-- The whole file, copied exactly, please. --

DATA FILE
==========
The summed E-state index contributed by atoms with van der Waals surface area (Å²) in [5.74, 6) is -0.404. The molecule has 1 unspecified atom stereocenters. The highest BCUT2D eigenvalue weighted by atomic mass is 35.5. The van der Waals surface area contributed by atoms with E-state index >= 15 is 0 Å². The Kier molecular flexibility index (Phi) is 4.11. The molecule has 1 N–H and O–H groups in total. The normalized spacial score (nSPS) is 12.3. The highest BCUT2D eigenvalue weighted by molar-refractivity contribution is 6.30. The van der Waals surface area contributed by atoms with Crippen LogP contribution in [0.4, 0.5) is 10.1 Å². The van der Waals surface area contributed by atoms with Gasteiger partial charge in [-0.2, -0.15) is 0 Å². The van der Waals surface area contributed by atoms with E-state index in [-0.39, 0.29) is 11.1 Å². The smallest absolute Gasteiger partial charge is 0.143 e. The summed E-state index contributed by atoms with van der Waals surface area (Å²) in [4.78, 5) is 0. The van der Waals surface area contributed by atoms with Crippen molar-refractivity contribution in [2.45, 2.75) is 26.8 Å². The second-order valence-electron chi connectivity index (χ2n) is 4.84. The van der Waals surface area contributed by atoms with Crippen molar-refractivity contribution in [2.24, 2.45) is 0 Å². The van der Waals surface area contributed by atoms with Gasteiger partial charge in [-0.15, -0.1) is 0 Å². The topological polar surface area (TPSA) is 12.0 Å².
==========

The summed E-state index contributed by atoms with van der Waals surface area (Å²) in [5.74, 6) is -0.404. The molecule has 1 unspecified atom stereocenters. The highest BCUT2D eigenvalue weighted by atomic mass is 35.5. The van der Waals surface area contributed by atoms with E-state index >= 15 is 0 Å². The Kier molecular flexibility index (Phi) is 4.11. The molecule has 1 N–H and O–H groups in total. The normalized spacial score (nSPS) is 12.3. The highest BCUT2D eigenvalue weighted by molar-refractivity contribution is 6.30. The van der Waals surface area contributed by atoms with Crippen LogP contribution in [0.4, 0.5) is 10.1 Å². The van der Waals surface area contributed by atoms with Gasteiger partial charge in [-0.2, -0.15) is 0 Å². The van der Waals surface area contributed by atoms with E-state index in [-0.39, 0.29) is 11.1 Å². The smallest absolute Gasteiger partial charge is 0.143 e. The summed E-state index contributed by atoms with van der Waals surface area (Å²) in [4.78, 5) is 0. The van der Waals surface area contributed by atoms with Crippen molar-refractivity contribution in [2.45, 2.75) is 26.8 Å². The second-order valence-electron chi connectivity index (χ2n) is 4.84. The van der Waals surface area contributed by atoms with Crippen molar-refractivity contribution in [2.24, 2.45) is 0 Å². The van der Waals surface area contributed by atoms with Gasteiger partial charge in [-0.15, -0.1) is 0 Å². The topological polar surface area (TPSA) is 12.0 Å².